Medial epicondylitis is the medical term for golfer's elbow or thrower's elbow. This condition develops when the tendons on the inside of your elbows become inflamed and irritated due to repeated use.
Despite its name, you need not throw a ball or swing a golf club to develop this condition in your elbows, which is caused by repetitive motion as part of many day-to-day activities, such as performing yard work or typing at your computer. Pain and discomfort follow.
What is golfer's elbow?
As mentioned above, golfer's elbow is caused by damage to and inflammation to the tendons that run along your inner elbow (the side of your arm that folds inward when it's bent).
Tendons attach the tissues of your upper arm, your elbow and your forearm together. When you swing your elbow closed, these allow you to do so by engaging the muscles on either side of your elbow.
Similar to many tendon injuries, golfer's elbow happens as a result of repetitive strain on the inside of your elbow causes it to become inflamed and damaged over time.
When you perform a motion such as throwing a ball or swinging a golf club often, your tendons are subjected to repeated strain, which has a cumulative effect, leading to more serious injury that starts to cause weakness in the arm, as well as pain and discomfort.
Without treatment, these forces may even cause the tendon to tear away from the bone.
Golfer's elbow commonly causes the following symptoms:
- Swelling and tenderness along the inside of the forearm
- Pain occurring along the forearm when you move your hand, wrist or elbow
- Stiffness in the elbow
- Weakness in the hand and forearm when gripping objects
What factors can contribute to golfer's elbow?
Every individual is different, so everyone who suffers from golfer's elbow will experience it differently. The specific activity that contributed to the development of golfer's elbow, including raking the yard, using a computer without properly considering ergonomics, throwing a ball or playing golf may be an influencing factor. All of these may put a person at risk of developing golfer's elbow, and will do so in slightly different ways.
Beyond the activities that cause you to develop golfer's elbow, here are to of the most common contributing factors that lead to people developing this condition:
- Repetitive Motion - Tendons and other connective tissues will generally either break or sustain damage when they either are placed under a great deal of force or impact, or when they undergo the same small force or impact repeatedly over long periods of time, weakening them. The latter is more common, and because of this, people who play sports, work or participate in hobbies that require repetitive small strains on their elbows will be more likely to develop golfer's elbow.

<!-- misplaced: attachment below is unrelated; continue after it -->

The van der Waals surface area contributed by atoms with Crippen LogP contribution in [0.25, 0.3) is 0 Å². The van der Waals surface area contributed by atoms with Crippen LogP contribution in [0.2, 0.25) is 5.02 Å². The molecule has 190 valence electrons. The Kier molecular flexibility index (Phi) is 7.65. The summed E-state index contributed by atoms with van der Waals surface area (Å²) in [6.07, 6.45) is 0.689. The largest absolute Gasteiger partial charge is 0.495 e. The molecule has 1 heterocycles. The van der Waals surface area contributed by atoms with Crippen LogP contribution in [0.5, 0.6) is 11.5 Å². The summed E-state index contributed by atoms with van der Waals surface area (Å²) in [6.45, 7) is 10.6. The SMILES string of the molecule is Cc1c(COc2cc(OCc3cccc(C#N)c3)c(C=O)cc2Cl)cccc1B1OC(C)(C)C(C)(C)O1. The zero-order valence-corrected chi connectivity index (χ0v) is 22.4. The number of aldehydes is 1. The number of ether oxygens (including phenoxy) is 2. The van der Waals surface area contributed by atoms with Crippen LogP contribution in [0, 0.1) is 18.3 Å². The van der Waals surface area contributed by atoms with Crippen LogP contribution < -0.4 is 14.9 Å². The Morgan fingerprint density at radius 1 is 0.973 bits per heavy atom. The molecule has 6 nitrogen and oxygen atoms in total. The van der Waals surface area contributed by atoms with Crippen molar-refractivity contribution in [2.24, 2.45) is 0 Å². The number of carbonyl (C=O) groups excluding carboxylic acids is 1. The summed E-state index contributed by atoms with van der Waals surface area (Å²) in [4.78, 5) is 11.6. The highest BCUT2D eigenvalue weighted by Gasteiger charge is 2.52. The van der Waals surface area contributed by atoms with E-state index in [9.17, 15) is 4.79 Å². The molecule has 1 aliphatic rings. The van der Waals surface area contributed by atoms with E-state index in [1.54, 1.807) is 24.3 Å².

- Muscle Tightness - The tendons affected by golfer's elbow are directly attached to the muscles on either side of your elbow, tightness in the surrounding muscles and joints, such as the shoulder, forearms or wrists, may all place greater strain on your elbows and contribute to you straining your tendons to the point where they become injured and cause pain.
What physiotherapy treatments are recommended for golfer's elbow?
As with many connective tissue injuries, manual therapy, hot and cold therapy, as well as physical supports such as braces are often a go-to treatment recommended by physiotherapists to start right away and help alleviate pain.
After these passive physiotherapy treatments have been enacted, generally a physical therapist will prescribe a number of exercises for a client who is suffering from golfer's elbow. These exercises will focus on increasing the strength and mobility of your elbow without causing your pain in addition to strengthening and relaxing the muscles that surround your elbow as well!
Since your arms works as a collective unit - with each muscle working with your tendons - to do actions like bending your elbow, it's important to make sure your injured elbow is properly supported and is able to heal.
Some of the most common physiotherapy exercises recommended for golfer's elbow include wrist mobility and strengthening exercises. Often golfer's elbow may have developed because your elbow is doing more work than it should to accommodate for loss of strength and mobility in your wrist. Because of this, focusing on strengthening your wrist's ability to support your elbow is a common tactic to encourage recovery from this injury.
How can physiotherapy help to prevent golfer's elbow?
Physiotherapy, while it can help your body to recover from injuries like golfer's elbow, actually excels at preventing injuries or painful conditions altogether.
A physical therapist can prescribe targeted exercises to provide ongoing support to areas of your body that may be injured (such as your elbow) and can also help you to practice activities ,like golfing with safe and proper form so that you aren't placing undue strain on your body in the first place.
Some of the most common ways that a physiotherapist may recommend that you prevent golfer's elbow include:
- Performing exercises that strengthen the muscles of your forearms
- Slowing your golf swing to allow your elbow to absorb less shock
- Using proper form in whatever activity you undertake to avoid overloading your muscles repeatedly
- Staying hydrated by drinking plenty of water before, during, and after your activity
Before undertaking any exercises while experiencing golfer's elbow, you should always consult a physiotherapist.
When suffering from a condition or injury, exercising the part of your body experiencing pain may just as easily make the injury worse as it could help to alleviate your pain and strengthen your body.